Barb wasn’t much more than a name and a face before “Batman: Year One” (the Frank Miller/David Mazzucchelli comic that Gotham liberally samples from). Sporadic appearances, just to prove that Jim Gordon has a wife. When Miller and Mazzucchelli came around, they finally gave her something to do.

Well, not really. In “Year One,” Gordon cheats on Barbara with another detective, Sarah Essen. Barb decides to stay with him. That’s it. Future comic appearances show Barb leaving Gordon, coming back, leaving. At one point, implied to be dead. This is kind of her schtick. Although at one point, in the story arc “Skeleton Cases,” (“Detective Comics 871–872, 874–875”), James Gordon Jr. returns to Gotham City and begins a reign of terror (also: James Jr.’s a psycho killer). Eventually, he mutilates Barb using the Joker’s M.O., to try and draw attention away from himself. Although, when the DC comic universe rebooted with the New 52 in 2011, Barb was kidnapped and tortured by the real Joker, too.

You get the idea: Barbara Kean’s comic history is as a whipping post or, if she’s lucky, window dressing. Her best incarnation was probably The Dark Knight’s Barb, who at least had the good sense to take the kids and leave after that whole incident where Gordon faked his death and Two-Face nearly executed their son. For once, Gotham is giving her a platform to stand up for herself. With supervillainy and killing, of course, but you can’t deny this is the most interesting Barbara Kean has ever been.

She’s not the only one taking the leap into full-fledged supervillainy. Finally, after a season of being that weird guy who’s probably a little too into corpses (also, riddles), Ed Nygma graduates to the next step: doing something truly, legitimately evil. This is Gotham at the top of its game. Genuinely unnerving, when that shrieking metal of the knife blends into the shriek from the train tracks above. And somehow, still worth a stupid giggle, when Kristina Kringle’s boyfriend Tom dies with his favorite phrase on his lips: “Riddle Man.” Poor Tom. Abuser, sure. Jackass, definitely. But with “Riddle Man,” that wink-and-click, the way he says “girly fit” and about a thousand other reasons, he was such a perfect font of bizarre humor.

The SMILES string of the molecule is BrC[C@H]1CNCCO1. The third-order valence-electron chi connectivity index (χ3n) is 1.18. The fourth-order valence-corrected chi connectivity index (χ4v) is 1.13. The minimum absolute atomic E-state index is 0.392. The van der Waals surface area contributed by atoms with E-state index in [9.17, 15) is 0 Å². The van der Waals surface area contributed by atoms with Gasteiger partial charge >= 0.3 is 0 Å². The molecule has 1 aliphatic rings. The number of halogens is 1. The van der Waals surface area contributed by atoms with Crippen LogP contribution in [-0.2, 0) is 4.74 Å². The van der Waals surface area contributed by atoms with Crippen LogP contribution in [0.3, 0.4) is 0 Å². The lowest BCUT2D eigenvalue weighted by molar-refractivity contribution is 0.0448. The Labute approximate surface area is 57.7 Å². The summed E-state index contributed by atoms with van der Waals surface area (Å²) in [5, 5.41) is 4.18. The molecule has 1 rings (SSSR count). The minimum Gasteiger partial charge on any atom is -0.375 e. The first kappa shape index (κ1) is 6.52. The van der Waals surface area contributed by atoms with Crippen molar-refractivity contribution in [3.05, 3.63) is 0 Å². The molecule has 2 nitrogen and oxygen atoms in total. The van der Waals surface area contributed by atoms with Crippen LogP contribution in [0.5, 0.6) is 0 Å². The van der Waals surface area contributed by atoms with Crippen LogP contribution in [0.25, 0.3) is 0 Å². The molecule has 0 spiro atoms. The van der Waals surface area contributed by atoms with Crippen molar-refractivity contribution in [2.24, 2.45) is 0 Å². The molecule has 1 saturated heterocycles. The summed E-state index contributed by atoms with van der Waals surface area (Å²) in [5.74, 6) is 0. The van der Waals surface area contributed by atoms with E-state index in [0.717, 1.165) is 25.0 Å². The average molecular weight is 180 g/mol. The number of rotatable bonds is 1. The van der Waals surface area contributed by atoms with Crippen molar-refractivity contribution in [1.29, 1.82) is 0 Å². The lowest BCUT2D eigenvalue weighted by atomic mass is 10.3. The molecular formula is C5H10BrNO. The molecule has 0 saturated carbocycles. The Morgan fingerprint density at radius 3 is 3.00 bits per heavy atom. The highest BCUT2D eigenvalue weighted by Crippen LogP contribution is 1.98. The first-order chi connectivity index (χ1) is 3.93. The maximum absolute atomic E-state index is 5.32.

Penguin, too, is getting a supervillain upgrade (kind of a theme here, which makes sense with only two Gothams left this season). His plan to take down Maroni is surprisingly terrible, as far as Penguin schemes go. Doesn’t Penguin pull quadruple-crosses on the regular? Here, he just walks up to the best stab’n’shooter in town and asks him to kill Maroni. After all the trouble he went through to secure that bar last week, you’d think it would factor in somehow. Nope. He just hired a hit man. In his original bar.

Not surprising, then, that Maroni one-ups him in every way possible. Still, you’d have to think- doesn’t Maroni know Penguin is only hanging onto his sanity by a few scraps? And making a pass at Penguin’s mom, then ruining him in her eyes is a one-way ticket to crazy town? But again, this is Gotham. And we’re back to the rabid Penguin from the very first episodes, who just went around stabbing people with little real reason to do so. This is a major plus (also, given the shelf life of a character like Maroni and a character like Penguin, it spells almost certain doom for that old Italian stereotype).

I’m almost hesitant to jinx Gotham’s last two episodes by praising this one too much, because hoping for too many good Gothams in a row clearly sends this extremely temperamental series into a tailspin. So I’ll just say this: “Under the Knife” was a blast to watch. And I would be perfectly fine if the series let Fish Mooney’s storyline end where it currently stands. Fish was shot! Her helicopter is crashing! Is she ok? *shrugs*